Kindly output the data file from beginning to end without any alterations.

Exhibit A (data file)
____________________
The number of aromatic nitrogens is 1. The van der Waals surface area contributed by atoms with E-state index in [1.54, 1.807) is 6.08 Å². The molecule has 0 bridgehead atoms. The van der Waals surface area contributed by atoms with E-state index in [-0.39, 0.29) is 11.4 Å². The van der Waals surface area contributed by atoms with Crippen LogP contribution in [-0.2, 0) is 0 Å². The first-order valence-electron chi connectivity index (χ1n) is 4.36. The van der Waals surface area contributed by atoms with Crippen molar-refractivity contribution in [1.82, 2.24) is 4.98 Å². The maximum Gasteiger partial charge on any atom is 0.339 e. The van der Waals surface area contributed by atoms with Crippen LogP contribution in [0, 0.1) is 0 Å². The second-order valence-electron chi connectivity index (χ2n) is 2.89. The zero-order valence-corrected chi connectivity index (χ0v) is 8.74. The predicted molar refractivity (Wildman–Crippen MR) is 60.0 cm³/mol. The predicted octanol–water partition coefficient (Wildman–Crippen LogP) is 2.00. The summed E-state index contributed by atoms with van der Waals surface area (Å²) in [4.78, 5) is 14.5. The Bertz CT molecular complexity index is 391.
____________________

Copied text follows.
The number of aromatic nitrogens is 1. The van der Waals surface area contributed by atoms with E-state index in [1.54, 1.807) is 6.08 Å². The molecule has 0 bridgehead atoms. The van der Waals surface area contributed by atoms with E-state index in [-0.39, 0.29) is 11.4 Å². The van der Waals surface area contributed by atoms with Crippen LogP contribution in [-0.2, 0) is 0 Å². The first-order valence-electron chi connectivity index (χ1n) is 4.36. The van der Waals surface area contributed by atoms with Crippen molar-refractivity contribution in [1.82, 2.24) is 4.98 Å². The maximum Gasteiger partial charge on any atom is 0.339 e. The van der Waals surface area contributed by atoms with Crippen LogP contribution in [0, 0.1) is 0 Å². The second-order valence-electron chi connectivity index (χ2n) is 2.89. The zero-order valence-corrected chi connectivity index (χ0v) is 8.74. The predicted molar refractivity (Wildman–Crippen MR) is 60.0 cm³/mol. The predicted octanol–water partition coefficient (Wildman–Crippen LogP) is 2.00. The summed E-state index contributed by atoms with van der Waals surface area (Å²) in [4.78, 5) is 14.5. The Bertz CT molecular complexity index is 391.